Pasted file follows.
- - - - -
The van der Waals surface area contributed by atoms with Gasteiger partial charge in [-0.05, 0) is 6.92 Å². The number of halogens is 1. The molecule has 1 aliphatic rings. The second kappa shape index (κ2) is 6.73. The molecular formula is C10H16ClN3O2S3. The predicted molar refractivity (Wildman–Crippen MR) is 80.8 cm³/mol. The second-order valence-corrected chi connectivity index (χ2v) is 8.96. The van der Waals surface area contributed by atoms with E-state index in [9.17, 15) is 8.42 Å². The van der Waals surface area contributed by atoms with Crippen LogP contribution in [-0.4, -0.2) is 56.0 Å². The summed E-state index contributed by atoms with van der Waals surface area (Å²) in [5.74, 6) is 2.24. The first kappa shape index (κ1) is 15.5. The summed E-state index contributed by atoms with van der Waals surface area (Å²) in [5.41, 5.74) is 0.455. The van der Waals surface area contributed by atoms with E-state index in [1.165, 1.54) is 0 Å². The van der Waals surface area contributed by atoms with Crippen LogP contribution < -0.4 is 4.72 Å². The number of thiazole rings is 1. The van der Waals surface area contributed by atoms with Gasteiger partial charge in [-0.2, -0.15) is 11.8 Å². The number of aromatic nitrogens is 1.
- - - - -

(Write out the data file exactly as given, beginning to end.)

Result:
The van der Waals surface area contributed by atoms with Gasteiger partial charge in [-0.05, 0) is 6.92 Å². The number of halogens is 1. The molecule has 1 aliphatic rings. The second kappa shape index (κ2) is 6.73. The molecular formula is C10H16ClN3O2S3. The predicted molar refractivity (Wildman–Crippen MR) is 80.8 cm³/mol. The second-order valence-corrected chi connectivity index (χ2v) is 8.96. The van der Waals surface area contributed by atoms with E-state index in [9.17, 15) is 8.42 Å². The van der Waals surface area contributed by atoms with Crippen LogP contribution in [-0.4, -0.2) is 56.0 Å². The summed E-state index contributed by atoms with van der Waals surface area (Å²) in [5.74, 6) is 2.24. The first kappa shape index (κ1) is 15.5. The summed E-state index contributed by atoms with van der Waals surface area (Å²) in [5.41, 5.74) is 0.455. The van der Waals surface area contributed by atoms with E-state index in [1.165, 1.54) is 0 Å². The van der Waals surface area contributed by atoms with Crippen LogP contribution < -0.4 is 4.72 Å². The number of thiazole rings is 1. The van der Waals surface area contributed by atoms with Gasteiger partial charge in [-0.2, -0.15) is 11.8 Å². The number of aromatic nitrogens is 1.